It is often said that you cannot truly love someone until you love yourself. Still, most of us search for love in a partner. Yet, more and more of us seem to be alone (and most of us lonely). And, if I am to believe most of my friends who are in partnerships and what you read in the press, it even seems that we are alone when we are in a partnership. It seems more and more of us bounce from relationship to relationship in search of the seemingly ever-elusive one true love. (See, On Being One … And The Myth Of Loneliness; On Being One … And Of Green Grasses and Fences) The one love that we all deserve. The partner who will be committed to you, who will show up every time to be with you and only you, who will show by his/her words and his/her actions that s/he loves you. The one love who will make your toes tingle and your heart ache when s/he is not there.
Why? Why do we feel alone even when we are in a relationship? Why do bounce from relationship to relationship in search of our happiness? Could it be because we attract what we need to learn? Could it be because our partners always reflect how we feel about ourselves? Could it be that we never attract the wrong partner? That we attract only the partner that we need to teach us to love ourselves?
So, how do you attract your one true love? Simple, but not easy. In fact, for most of us, downright frightful. That’s because your worth and value as a woman or a man are not attached to anything or anyone that is not you (i.e., external to your beliefs about yourself). Love, security, safety, self-esteem, self-worth from anything or anyone outside of yourself is simply an illusion we create so that we don’t have to deal with our own internal issues (some call them demons). It is scary to think and believe that we cannot attract our one true love because we don’t love ourselves; because we don’t esteem ourselves; and we don’t trust ourselves. As a result, the vast majority of us settle for less than we deserve. Another way to say this is: We get what we deserve based on our level of self-love. The more we like ourselves, the closer we get to attracting our one true love.
Perhaps the problem is that society teaches us to equate being alone with being lonely and then piles on tons of negative images and emotions tied to being lonely (see, Of Being One …. And Of Being Lonely; On Being One … And The Myth Of Loneliness). So, when we are alone/lonely, instead of sitting in silence and finding a way to increase our self-love, to know our self-worth and value ourselves, we settle for a partner … any partner. And it is invariably not the one true love since that partner must reflect back to you your sense of self-love. But you give it your best shot. At the beginning, of course, we are wanting to be in love. So we perceive only either the best features of our new partner or, particularly if you are a woman, focus on the potential of your new partner. (Isn’t it funny how a man hopes the woman he partners with won’t physically change and she does, while a woman hopes that the man she partners with changes to live up to the potential she sees in him and he won’t?)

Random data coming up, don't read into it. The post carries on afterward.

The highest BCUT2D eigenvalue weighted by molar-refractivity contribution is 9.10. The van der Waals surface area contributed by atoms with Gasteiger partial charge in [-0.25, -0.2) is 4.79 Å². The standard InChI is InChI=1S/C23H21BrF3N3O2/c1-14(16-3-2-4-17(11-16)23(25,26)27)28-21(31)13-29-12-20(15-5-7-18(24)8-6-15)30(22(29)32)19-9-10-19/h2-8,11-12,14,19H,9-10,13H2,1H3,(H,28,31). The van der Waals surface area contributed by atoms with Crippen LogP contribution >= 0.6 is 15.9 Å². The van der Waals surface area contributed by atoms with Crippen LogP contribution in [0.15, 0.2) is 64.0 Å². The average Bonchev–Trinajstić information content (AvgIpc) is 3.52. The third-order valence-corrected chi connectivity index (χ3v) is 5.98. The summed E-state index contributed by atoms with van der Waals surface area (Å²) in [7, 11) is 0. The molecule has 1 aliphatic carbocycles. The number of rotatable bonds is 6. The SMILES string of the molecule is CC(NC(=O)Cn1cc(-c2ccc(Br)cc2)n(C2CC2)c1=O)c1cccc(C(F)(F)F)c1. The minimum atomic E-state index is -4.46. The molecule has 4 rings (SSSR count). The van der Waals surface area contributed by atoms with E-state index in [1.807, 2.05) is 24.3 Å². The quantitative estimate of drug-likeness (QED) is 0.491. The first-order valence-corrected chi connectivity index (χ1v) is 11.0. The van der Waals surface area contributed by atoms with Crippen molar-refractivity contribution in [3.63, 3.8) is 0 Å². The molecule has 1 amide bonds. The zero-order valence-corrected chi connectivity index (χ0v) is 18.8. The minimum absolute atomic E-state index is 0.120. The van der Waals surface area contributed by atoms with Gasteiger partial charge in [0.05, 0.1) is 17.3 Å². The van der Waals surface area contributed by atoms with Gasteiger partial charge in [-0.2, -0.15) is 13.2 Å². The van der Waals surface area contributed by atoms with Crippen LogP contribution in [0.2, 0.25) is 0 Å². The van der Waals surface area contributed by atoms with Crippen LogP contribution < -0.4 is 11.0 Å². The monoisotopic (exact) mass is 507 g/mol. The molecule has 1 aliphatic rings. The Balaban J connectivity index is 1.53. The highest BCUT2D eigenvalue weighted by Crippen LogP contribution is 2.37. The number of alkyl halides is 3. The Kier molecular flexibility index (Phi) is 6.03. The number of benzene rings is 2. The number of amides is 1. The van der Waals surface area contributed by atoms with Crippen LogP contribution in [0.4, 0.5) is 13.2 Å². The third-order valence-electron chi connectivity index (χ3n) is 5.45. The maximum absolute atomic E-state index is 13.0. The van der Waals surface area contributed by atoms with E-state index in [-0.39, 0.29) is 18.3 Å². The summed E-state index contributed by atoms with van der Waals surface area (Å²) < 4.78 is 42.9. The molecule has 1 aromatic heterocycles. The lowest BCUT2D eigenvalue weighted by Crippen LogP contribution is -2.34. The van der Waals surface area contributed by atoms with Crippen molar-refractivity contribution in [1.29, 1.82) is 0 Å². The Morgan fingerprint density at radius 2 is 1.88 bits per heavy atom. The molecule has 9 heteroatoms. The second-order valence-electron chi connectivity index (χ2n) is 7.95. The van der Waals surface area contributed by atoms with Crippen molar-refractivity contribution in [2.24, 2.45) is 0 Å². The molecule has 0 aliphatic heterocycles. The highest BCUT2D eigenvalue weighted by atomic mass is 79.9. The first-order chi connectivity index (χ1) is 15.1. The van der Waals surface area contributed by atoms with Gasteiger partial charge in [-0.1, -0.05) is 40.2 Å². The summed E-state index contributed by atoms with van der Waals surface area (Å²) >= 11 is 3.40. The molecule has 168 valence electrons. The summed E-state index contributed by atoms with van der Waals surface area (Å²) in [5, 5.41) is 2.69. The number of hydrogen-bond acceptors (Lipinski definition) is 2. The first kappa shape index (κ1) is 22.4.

Of course, in due time, one of two things are most likely to happen. First, we come to the realization that we have settled, we uncouple the relationship (usually with many tears and heartaches, at least for the one being let go), and we repeat the cycle. Or … we come to understand that we must love ourselves first. We take the time to focus on loving ourselves. And then we take the time to focus this self-love unto our partner. We focus on our partner’s best features. We come to understand that our partner simply mirrors our own issues. We come to understand that what bothers us most in our partner is most likely what bothers us most about ourselves. We focus on love. Invariably, s/he will feel our focus and will respond to it. Sometimes, the person you thought was the wrong partner, turns out to be the right partner. Sometimes, you will agree that the partnership needs to be uncoupled, this time without tears and heartache. Or … we can continue to bounce from relationship to relationship, or settle for less than the love we deserve.
Of course, if you both agree to end the partnership, you will again be alone but, this time, not lonely. And it is likely that, if you maintain your focus on your self-worth, you will attract the one true love very quickly. And perhaps, if you allow it, you’ll discover that the one true love begins with your love for yourself and “ends” with a partner with whom you can be who you truly are without being judged, but rather being loved. Of course, this latter is a totally different subject which will be part of a later blog.
So let me end this with questions: Could it be that the One True Love we are all looking for is actually ourselves? Could it be we are here, on this planet, in this body and in this life, to learn to love ourselves? And what does that mean anyway?
I look forward to hearing back from you, and share with all readers, how you learned to love yourself.
“The course of true love never did run smooth.” – William Shakespeare, A Midsummer Night’s Dream
As always, with love – Jean-Pierre
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